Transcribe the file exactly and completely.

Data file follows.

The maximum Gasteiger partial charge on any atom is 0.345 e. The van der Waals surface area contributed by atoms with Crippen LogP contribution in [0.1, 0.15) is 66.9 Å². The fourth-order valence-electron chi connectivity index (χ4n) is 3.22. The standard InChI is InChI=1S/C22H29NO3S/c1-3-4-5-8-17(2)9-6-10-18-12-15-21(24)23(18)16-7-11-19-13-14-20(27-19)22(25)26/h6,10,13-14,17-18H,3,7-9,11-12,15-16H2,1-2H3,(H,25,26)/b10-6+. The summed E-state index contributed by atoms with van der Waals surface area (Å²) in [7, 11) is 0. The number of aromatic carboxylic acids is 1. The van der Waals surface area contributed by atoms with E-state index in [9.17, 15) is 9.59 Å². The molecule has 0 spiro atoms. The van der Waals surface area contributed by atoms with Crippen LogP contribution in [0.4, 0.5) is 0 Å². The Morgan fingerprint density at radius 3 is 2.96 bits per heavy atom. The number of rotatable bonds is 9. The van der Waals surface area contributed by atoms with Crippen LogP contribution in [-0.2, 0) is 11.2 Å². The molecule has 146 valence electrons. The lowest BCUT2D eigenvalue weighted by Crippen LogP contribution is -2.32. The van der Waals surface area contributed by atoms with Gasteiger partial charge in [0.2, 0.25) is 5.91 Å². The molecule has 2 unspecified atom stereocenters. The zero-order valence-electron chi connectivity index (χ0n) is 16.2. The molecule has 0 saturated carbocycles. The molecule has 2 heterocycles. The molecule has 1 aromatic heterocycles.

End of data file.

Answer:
The maximum Gasteiger partial charge on any atom is 0.345 e. The van der Waals surface area contributed by atoms with Crippen LogP contribution in [0.1, 0.15) is 66.9 Å². The fourth-order valence-electron chi connectivity index (χ4n) is 3.22. The standard InChI is InChI=1S/C22H29NO3S/c1-3-4-5-8-17(2)9-6-10-18-12-15-21(24)23(18)16-7-11-19-13-14-20(27-19)22(25)26/h6,10,13-14,17-18H,3,7-9,11-12,15-16H2,1-2H3,(H,25,26)/b10-6+. The summed E-state index contributed by atoms with van der Waals surface area (Å²) in [7, 11) is 0. The number of aromatic carboxylic acids is 1. The van der Waals surface area contributed by atoms with E-state index in [9.17, 15) is 9.59 Å². The molecule has 0 spiro atoms. The van der Waals surface area contributed by atoms with Crippen LogP contribution in [0.4, 0.5) is 0 Å². The Morgan fingerprint density at radius 3 is 2.96 bits per heavy atom. The number of rotatable bonds is 9. The van der Waals surface area contributed by atoms with Crippen LogP contribution in [-0.2, 0) is 11.2 Å². The molecule has 146 valence electrons. The lowest BCUT2D eigenvalue weighted by Crippen LogP contribution is -2.32. The van der Waals surface area contributed by atoms with Gasteiger partial charge in [0.2, 0.25) is 5.91 Å². The molecule has 2 unspecified atom stereocenters. The zero-order valence-electron chi connectivity index (χ0n) is 16.2. The molecule has 0 saturated carbocycles. The molecule has 2 heterocycles. The molecule has 1 aromatic heterocycles.